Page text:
Past Event

Curators’ Workshops: Sharjah Biennial

Curators’ Workshops: Sharjah Biennial


The Curators’ Workshops at the 2009 Sharjah Biennial were part of the larger Middle East Programme funded by the World Collections Programme (WCP). The workshops took place as part of second stage of the project, following on from a period of travel and research undertaken by Tate curators and the Middle East Symposium held at Tate Britain and Tate Modern in January 2009. These workshops were a collaboration between Tate, Sharjah Biennial and ICF.

All three workshop sessions, taking place on the terrace of Shamsi House, were closed to the public and included around 26 emerging curators from the Middle East region and the UK. Each session lasted for around 2 hours, and was chaired by Judith Nesbitt, Frances Morris and Mark Waugh respectively. The sessions began with contributions (in the form of a short talk) from two or three of the participants.

• To provide a forum for emerging curators from the Middle East and the UK to discuss shared issues and differences
• To provide an opportunity to develop relationships, networks and friendships

Curators from the Middle East Region: Ala’ Younis, Didem Ozbek, Osman Bozkurt, Hassan Darsi, Mayssa Fattouh, Wassan Al Khundhairi, Shahira Issa, Latifa Bint Maktoum, Haig Aivazian, Reem Fadda and Reem Shilleh 

Curators from the Tate: Kyla McDonald, Judith Nesbitt, Sheena Wagstaff and Frances Morris

Curators from the UK selected by ICF as part of an open call: Andrea Schlieker Jiyoon Lee, Elisabetta Fabrizi, Loura Mousavi, Paul Domela, Yasmina Reggad, Julia McClinton and Paula Orell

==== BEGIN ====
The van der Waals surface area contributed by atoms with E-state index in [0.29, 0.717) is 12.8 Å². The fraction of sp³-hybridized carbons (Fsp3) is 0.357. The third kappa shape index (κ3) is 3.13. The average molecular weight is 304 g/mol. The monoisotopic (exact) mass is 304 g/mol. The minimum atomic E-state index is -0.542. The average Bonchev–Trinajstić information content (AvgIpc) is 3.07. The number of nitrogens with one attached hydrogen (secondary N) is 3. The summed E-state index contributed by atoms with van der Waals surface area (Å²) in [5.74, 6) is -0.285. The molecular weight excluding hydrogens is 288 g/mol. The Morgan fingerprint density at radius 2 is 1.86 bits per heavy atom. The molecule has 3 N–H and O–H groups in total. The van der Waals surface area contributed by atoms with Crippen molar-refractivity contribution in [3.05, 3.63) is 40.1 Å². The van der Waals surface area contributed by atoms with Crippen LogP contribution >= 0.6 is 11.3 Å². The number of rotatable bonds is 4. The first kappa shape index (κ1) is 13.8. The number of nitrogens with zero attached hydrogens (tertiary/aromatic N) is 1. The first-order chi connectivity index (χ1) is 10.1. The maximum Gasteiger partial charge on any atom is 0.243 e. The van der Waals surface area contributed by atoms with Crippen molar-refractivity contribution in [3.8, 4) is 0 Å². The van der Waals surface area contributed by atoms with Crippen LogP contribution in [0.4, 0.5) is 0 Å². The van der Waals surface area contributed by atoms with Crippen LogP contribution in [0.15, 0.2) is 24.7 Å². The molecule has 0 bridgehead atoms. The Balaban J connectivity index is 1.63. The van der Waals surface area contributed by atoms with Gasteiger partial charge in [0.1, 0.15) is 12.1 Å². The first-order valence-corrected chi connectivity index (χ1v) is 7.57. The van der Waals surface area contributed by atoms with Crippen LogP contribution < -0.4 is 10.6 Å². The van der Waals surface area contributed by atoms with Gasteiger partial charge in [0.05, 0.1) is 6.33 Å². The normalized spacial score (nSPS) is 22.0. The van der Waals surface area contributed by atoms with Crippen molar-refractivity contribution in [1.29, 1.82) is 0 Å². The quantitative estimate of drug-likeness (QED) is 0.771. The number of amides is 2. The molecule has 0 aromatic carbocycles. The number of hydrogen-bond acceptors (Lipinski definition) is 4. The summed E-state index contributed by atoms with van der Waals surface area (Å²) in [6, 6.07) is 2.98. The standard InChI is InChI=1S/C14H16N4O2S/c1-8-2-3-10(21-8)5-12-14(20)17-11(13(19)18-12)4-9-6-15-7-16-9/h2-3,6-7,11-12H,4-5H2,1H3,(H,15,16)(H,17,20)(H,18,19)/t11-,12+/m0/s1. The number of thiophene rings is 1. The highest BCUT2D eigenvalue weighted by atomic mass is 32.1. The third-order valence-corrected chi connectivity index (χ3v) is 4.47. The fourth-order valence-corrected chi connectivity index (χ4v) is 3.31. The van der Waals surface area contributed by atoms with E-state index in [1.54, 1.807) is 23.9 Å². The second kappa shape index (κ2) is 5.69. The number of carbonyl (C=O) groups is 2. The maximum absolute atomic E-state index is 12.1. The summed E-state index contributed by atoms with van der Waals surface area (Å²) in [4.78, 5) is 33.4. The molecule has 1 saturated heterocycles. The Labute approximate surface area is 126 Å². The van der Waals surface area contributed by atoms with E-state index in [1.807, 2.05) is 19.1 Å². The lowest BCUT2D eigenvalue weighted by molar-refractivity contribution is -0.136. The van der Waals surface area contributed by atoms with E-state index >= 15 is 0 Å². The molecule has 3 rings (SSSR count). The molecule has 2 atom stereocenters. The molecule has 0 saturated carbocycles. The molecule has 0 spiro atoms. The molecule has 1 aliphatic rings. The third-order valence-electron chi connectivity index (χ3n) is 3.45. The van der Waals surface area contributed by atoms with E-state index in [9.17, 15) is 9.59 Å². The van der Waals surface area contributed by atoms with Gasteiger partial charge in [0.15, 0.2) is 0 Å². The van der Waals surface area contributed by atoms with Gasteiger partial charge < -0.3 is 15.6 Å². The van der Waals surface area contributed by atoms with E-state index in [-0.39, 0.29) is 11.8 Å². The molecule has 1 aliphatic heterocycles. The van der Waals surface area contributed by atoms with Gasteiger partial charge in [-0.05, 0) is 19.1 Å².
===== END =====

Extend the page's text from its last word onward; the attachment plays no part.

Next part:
Organisers: Gilane Tawadros, David A Bailey, Mark Waugh and Alex Whitfield

Session 1: Tuesday 17 March
Commissioning and presenting artists and artworks – the process of commissioning artists and artworks and curating exhibitions of contemporary art from concept to realisation.

Session 2: Wednesday 18 March
Building institutions and collections – from building capital infrastructure and developing acquisitions strategies to developing an organisation’s intellectual capital.

Session 3: Friday 20 March
Dialogue and exchange – the relationships between institutions and audiences, between the private and the ‘public’ sectors and between the national and international.

Black Diaspora Visual Art

Black Diaspora Visual Art 

Symposium, Exhibitions & Film Presentations


Held in Barbados on the 13 & 14 February 2009, this programme was presented by the Barbados National Art Gallery Committee in collaboration with International Curators Forum and Aica Southern Caribbean with funding from Arts Council England.

As part of the planned events marking the Abolition of the Trans-Atlantic Slave Trade, the National Art Gallery Committee invited curator David A. Bailey MBE to organise a series of symposiums and exhibitions that explore visual art in the Black Diaspora. A number of leading scholars, curators and artists who have made key contributions in this area were invited to Barbados to participate in a dialogue with the local/regional Caribbean community. It was envisioned that this event would provide an opportunity for the Barbados art community and wider local audience to participate in the discussions and present contemporary Barbadian art and artists to a panel of distinguished experts in related fields.